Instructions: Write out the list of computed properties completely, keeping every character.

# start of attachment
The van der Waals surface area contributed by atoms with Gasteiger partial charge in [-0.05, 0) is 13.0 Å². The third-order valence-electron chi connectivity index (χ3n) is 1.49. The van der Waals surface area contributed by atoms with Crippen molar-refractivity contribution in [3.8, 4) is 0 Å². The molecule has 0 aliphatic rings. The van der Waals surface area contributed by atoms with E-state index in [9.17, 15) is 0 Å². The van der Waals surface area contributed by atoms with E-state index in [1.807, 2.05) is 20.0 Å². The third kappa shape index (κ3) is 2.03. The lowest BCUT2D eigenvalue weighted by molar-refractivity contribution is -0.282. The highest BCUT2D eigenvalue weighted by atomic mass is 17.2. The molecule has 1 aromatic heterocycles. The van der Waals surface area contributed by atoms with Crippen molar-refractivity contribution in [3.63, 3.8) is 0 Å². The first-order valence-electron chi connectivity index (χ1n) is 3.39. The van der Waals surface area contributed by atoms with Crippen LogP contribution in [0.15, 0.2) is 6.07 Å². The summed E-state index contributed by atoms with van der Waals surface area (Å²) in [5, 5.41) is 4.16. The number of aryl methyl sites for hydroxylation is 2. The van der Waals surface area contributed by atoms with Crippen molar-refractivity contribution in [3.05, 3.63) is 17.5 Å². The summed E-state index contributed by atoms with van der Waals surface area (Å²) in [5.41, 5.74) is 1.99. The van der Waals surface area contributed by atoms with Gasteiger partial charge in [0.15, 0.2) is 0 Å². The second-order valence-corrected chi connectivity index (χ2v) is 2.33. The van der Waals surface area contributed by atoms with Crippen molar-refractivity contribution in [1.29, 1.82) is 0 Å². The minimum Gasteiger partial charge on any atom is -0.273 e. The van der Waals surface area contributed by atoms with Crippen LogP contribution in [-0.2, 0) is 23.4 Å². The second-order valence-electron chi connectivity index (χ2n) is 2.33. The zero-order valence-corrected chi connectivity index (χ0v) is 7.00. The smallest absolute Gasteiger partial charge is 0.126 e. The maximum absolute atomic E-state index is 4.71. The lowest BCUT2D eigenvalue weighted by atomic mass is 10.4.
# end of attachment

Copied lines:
The van der Waals surface area contributed by atoms with Gasteiger partial charge in [-0.05, 0) is 13.0 Å². The third-order valence-electron chi connectivity index (χ3n) is 1.49. The van der Waals surface area contributed by atoms with Crippen molar-refractivity contribution in [3.8, 4) is 0 Å². The molecule has 0 aliphatic rings. The van der Waals surface area contributed by atoms with E-state index in [9.17, 15) is 0 Å². The van der Waals surface area contributed by atoms with E-state index in [1.807, 2.05) is 20.0 Å². The third kappa shape index (κ3) is 2.03. The lowest BCUT2D eigenvalue weighted by molar-refractivity contribution is -0.282. The highest BCUT2D eigenvalue weighted by atomic mass is 17.2. The molecule has 1 aromatic heterocycles. The van der Waals surface area contributed by atoms with Crippen molar-refractivity contribution in [3.63, 3.8) is 0 Å². The first-order valence-electron chi connectivity index (χ1n) is 3.39. The van der Waals surface area contributed by atoms with Crippen LogP contribution in [0.15, 0.2) is 6.07 Å². The summed E-state index contributed by atoms with van der Waals surface area (Å²) in [5, 5.41) is 4.16. The number of aryl methyl sites for hydroxylation is 2. The van der Waals surface area contributed by atoms with Crippen molar-refractivity contribution in [3.05, 3.63) is 17.5 Å². The summed E-state index contributed by atoms with van der Waals surface area (Å²) in [5.41, 5.74) is 1.99. The van der Waals surface area contributed by atoms with Gasteiger partial charge in [0.15, 0.2) is 0 Å². The second-order valence-corrected chi connectivity index (χ2v) is 2.33. The van der Waals surface area contributed by atoms with Crippen molar-refractivity contribution in [1.29, 1.82) is 0 Å². The minimum Gasteiger partial charge on any atom is -0.273 e. The van der Waals surface area contributed by atoms with Crippen LogP contribution in [-0.2, 0) is 23.4 Å². The second-order valence-electron chi connectivity index (χ2n) is 2.33. The zero-order valence-corrected chi connectivity index (χ0v) is 7.00. The smallest absolute Gasteiger partial charge is 0.126 e. The maximum absolute atomic E-state index is 4.71. The lowest BCUT2D eigenvalue weighted by atomic mass is 10.4.